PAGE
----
Investing in Farmland: Differences Across EU Countries
A brief overview.
Private investment is essential if agriculture is to fulfil its vital function of contributing to economic development, poverty reduction and food security.
Despite the above quote by the OECD, buying, selling, and investing in farmland is widely different in different EU countries.
This article explores these differences and what they mean for investors.
1. Different Law
Each European country has a different law when it comes to buying farmland.
It’s easy to understand why. Farmland is a very sensitive asset. In the least developed countries, farmland is what enables most people to live and make an income.
Of course in the EU, where all countries are reasonably developed, farmland does not play as much of a role in the GDP as it does in the rural region of poorer countries.
However, there are clear differences across countries when it comes to buying and selling farmland, and who gets to do so.
For example, foreigners are not allowed to buy land in Bulgaria. Foreigners are not allowed to buy real estate if the property is located on a piece of land either.
The restrictions regarding the purchase of land in Bulgaria are extremely severe to prevent foreign speculation.
The same is true in Poland. While the law is a little bit more relaxed, it is extremely difficult for foreign companies and individuals to buy agricultural land in Poland, for the same reasons as for Bulgaria.
The situation is a little bit different in France. While there aren’t any limits to the purchase of agricultural land in France by French or foreigners, a public agency called SAFER has the right to buy any rural property bigger than two hectares to lease it to local farmers.
The SAFER’s job is to manage the rural development of France. As a result, they benefit from special rights.
Spain, Portugal, Belgium, and the Netherlands know no restrictions to the buying of farmland on their territory.
This has been revealed to be a problem for the Netherlands whose farmland has reached a price of up to €70 000 per hectare, while it remained stuck at €10 000 in France.
The Netherlands is one of the most productive countries when it comes to the production of agricultural goods. Unfortunately, the lack of space the country is suffering from has led to a rise in real estate prices, whichever its nature (apartment, house, etc).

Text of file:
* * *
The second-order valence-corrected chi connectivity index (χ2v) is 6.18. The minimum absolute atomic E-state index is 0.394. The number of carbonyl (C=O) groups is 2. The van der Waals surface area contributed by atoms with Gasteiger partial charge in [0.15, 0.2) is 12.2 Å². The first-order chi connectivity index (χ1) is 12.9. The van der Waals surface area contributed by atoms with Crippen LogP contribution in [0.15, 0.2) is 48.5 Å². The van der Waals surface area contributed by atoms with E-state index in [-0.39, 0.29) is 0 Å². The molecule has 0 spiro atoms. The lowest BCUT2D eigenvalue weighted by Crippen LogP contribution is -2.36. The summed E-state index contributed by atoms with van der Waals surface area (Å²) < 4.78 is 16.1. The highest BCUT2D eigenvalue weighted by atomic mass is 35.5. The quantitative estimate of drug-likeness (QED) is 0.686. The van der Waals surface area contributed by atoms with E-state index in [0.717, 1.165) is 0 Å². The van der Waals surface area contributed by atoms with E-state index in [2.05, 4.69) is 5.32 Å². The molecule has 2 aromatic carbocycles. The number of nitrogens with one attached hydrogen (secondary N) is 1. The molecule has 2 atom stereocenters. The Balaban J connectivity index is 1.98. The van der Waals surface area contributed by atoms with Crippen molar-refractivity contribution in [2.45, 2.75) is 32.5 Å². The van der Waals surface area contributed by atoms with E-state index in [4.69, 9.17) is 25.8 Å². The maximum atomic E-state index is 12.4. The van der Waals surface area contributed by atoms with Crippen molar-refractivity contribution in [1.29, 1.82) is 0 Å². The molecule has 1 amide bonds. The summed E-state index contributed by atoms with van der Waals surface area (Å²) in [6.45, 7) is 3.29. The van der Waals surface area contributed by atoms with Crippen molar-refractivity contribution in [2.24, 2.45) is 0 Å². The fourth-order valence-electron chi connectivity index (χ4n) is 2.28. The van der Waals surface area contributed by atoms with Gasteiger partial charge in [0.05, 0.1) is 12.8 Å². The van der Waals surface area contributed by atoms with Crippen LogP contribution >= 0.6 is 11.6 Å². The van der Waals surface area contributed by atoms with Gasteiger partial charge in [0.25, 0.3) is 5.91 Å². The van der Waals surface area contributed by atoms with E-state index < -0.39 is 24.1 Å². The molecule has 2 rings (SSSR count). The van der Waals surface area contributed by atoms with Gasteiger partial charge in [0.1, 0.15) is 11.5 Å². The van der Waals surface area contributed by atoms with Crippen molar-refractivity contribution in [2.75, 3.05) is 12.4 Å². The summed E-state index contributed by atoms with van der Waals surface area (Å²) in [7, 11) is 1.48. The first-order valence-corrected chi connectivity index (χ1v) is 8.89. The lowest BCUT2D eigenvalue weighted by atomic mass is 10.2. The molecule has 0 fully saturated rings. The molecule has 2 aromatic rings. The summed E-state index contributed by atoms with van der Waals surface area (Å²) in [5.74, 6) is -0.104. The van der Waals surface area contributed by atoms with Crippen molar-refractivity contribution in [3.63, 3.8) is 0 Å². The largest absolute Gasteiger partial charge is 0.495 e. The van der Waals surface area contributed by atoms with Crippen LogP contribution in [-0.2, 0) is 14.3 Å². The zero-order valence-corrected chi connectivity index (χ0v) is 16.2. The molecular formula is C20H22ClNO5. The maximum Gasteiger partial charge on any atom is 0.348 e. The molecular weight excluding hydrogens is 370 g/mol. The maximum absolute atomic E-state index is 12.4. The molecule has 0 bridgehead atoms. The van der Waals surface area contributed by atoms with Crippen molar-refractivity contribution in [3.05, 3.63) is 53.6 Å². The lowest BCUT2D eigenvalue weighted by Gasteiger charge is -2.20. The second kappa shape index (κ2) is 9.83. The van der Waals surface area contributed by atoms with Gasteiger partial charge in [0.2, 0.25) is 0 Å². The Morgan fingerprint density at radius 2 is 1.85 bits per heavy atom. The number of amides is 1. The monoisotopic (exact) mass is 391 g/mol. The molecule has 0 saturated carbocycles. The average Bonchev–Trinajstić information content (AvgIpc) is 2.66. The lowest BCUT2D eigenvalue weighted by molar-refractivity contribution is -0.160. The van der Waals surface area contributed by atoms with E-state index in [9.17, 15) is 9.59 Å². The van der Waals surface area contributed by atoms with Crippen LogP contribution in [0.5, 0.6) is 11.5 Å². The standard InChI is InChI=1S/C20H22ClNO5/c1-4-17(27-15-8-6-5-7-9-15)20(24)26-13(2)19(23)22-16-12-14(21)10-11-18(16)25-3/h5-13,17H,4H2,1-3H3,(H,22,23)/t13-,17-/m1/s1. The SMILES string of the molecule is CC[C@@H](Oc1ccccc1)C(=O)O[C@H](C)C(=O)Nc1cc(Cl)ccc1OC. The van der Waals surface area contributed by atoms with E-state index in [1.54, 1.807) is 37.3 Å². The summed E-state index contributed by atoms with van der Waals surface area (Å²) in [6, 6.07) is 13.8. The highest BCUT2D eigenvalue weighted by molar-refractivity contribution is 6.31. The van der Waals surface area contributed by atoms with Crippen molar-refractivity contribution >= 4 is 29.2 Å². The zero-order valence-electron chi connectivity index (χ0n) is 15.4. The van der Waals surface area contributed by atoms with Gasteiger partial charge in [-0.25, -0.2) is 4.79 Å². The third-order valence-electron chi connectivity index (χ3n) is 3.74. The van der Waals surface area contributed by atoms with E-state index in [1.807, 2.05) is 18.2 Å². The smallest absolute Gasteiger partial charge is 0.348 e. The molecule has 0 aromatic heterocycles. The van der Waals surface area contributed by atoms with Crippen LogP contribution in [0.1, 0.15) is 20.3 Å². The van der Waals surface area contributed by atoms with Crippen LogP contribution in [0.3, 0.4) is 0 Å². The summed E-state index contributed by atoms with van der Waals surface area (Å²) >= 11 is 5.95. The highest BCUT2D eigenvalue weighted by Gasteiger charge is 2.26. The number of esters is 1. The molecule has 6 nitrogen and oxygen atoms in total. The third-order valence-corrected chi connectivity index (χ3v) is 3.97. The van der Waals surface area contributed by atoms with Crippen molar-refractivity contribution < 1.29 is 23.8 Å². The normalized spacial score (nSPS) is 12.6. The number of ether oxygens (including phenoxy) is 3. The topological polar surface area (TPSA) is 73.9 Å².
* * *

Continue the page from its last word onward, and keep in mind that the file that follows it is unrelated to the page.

In the Baltics, Estonia is the most forward-thinking when it comes to buying agricultural land. The land must be bought by an agricultural company that has been in the agriculture business for at least three years.
In Latvia, it is much harder. Anyone can own up to 10 hectares of land without any problems. After that, the city council and the public agency called “the land fund” need to give the authorisation to the buyer to buy or not.
There is also a priority list. The tenant has priority over anyone else. Landowners around the land also have priority.
The buyer must guarantee that they will keep the land for agriculture and not use it for any other purpose. The manager of the land needs to be Latvian. Finally, no entity can own more than 2000 hectares of agricultural land.
2. Different Prices
Farmland prices widely differ in Europe.
We can clearly see the difference between post-Soviet countries on one hand, and Western European countries on the other.
The most expensive farmland in Europe is in the Netherlands (€60 000/hectare). There are wide differences in Italy, where one hectare can cost €15 000 in the south, and €60 000 in the north.
In Belgium, the price reached €57 000 in 2021.
Meanwhile in Poland, one hectare costs on average €10 000, €8 000 in Estonia, €9 000 in the Czech Republic, or €6000 in Latvia.
What explains those differences?
Yield is the first reason. The Danish, Belgian, and Dutch farmers are among the most productive farmers in Europe due on one hand to the productivity of the land, and due to the highly advanced character of their farming method on the other.
The weather also plays an obvious role. It’s harder to grow in Estonia where the soil is frozen for at least four months per year.
The cost of living is the second reason. It’s cheaper to live in Poland, the Czech Republic, or the Baltics than it is to live in Belgium, the Netherlands, or Denmark.
Finally, supply and demand explain the difference in prices. It’s free to buy land in Belgium and the Netherlands, while it is much more complicated to do so in post-Soviet countries.
As a result, demand for land from investors will be higher in the West than in the East.
The lack of uniformity in the farmland market in Europe means that there are many arbitrage opportunities for investors that want to invest in farmland.
However, the strong laws established in most Eastern countries preventing speculation also means that these opportunities are not easy to take advantage of.
The issue of farmland is extremely sensitive in post-Soviet countries that saw the collectivisation of farms.
As a result, Eastern governments are much more careful regarding who gets to buy and use the land, than Western governments are.